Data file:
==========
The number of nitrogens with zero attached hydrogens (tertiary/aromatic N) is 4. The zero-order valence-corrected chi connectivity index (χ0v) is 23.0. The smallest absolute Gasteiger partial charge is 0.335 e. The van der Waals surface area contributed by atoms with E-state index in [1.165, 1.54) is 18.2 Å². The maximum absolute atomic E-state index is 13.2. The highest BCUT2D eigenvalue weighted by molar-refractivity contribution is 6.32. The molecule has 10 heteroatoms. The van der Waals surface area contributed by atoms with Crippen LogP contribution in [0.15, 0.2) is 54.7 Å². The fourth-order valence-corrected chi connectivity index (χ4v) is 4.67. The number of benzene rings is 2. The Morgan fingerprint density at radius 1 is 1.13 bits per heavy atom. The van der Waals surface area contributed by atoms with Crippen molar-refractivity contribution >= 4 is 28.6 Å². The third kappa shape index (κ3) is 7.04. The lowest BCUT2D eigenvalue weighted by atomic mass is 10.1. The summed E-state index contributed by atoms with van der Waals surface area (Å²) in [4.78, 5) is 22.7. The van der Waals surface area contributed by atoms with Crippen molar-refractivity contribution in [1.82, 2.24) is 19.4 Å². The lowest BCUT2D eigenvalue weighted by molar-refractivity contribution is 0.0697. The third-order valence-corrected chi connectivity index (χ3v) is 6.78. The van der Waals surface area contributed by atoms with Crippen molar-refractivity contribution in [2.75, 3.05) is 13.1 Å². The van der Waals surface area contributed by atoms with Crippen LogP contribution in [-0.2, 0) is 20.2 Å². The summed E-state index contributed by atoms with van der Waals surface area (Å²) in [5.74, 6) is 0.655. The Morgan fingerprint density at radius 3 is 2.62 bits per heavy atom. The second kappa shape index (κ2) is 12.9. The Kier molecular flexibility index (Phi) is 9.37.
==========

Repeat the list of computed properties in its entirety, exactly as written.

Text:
The number of nitrogens with zero attached hydrogens (tertiary/aromatic N) is 4. The zero-order valence-corrected chi connectivity index (χ0v) is 23.0. The smallest absolute Gasteiger partial charge is 0.335 e. The van der Waals surface area contributed by atoms with E-state index in [1.165, 1.54) is 18.2 Å². The maximum absolute atomic E-state index is 13.2. The highest BCUT2D eigenvalue weighted by molar-refractivity contribution is 6.32. The molecule has 10 heteroatoms. The van der Waals surface area contributed by atoms with Crippen LogP contribution in [0.15, 0.2) is 54.7 Å². The fourth-order valence-corrected chi connectivity index (χ4v) is 4.67. The number of benzene rings is 2. The Morgan fingerprint density at radius 1 is 1.13 bits per heavy atom. The van der Waals surface area contributed by atoms with Crippen molar-refractivity contribution >= 4 is 28.6 Å². The third kappa shape index (κ3) is 7.04. The lowest BCUT2D eigenvalue weighted by atomic mass is 10.1. The summed E-state index contributed by atoms with van der Waals surface area (Å²) in [4.78, 5) is 22.7. The van der Waals surface area contributed by atoms with Crippen molar-refractivity contribution in [1.82, 2.24) is 19.4 Å². The lowest BCUT2D eigenvalue weighted by molar-refractivity contribution is 0.0697. The third-order valence-corrected chi connectivity index (χ3v) is 6.78. The van der Waals surface area contributed by atoms with Crippen molar-refractivity contribution in [2.75, 3.05) is 13.1 Å². The van der Waals surface area contributed by atoms with Crippen LogP contribution in [-0.2, 0) is 20.2 Å². The summed E-state index contributed by atoms with van der Waals surface area (Å²) in [5.74, 6) is 0.655. The Morgan fingerprint density at radius 3 is 2.62 bits per heavy atom. The second kappa shape index (κ2) is 12.9. The Kier molecular flexibility index (Phi) is 9.37.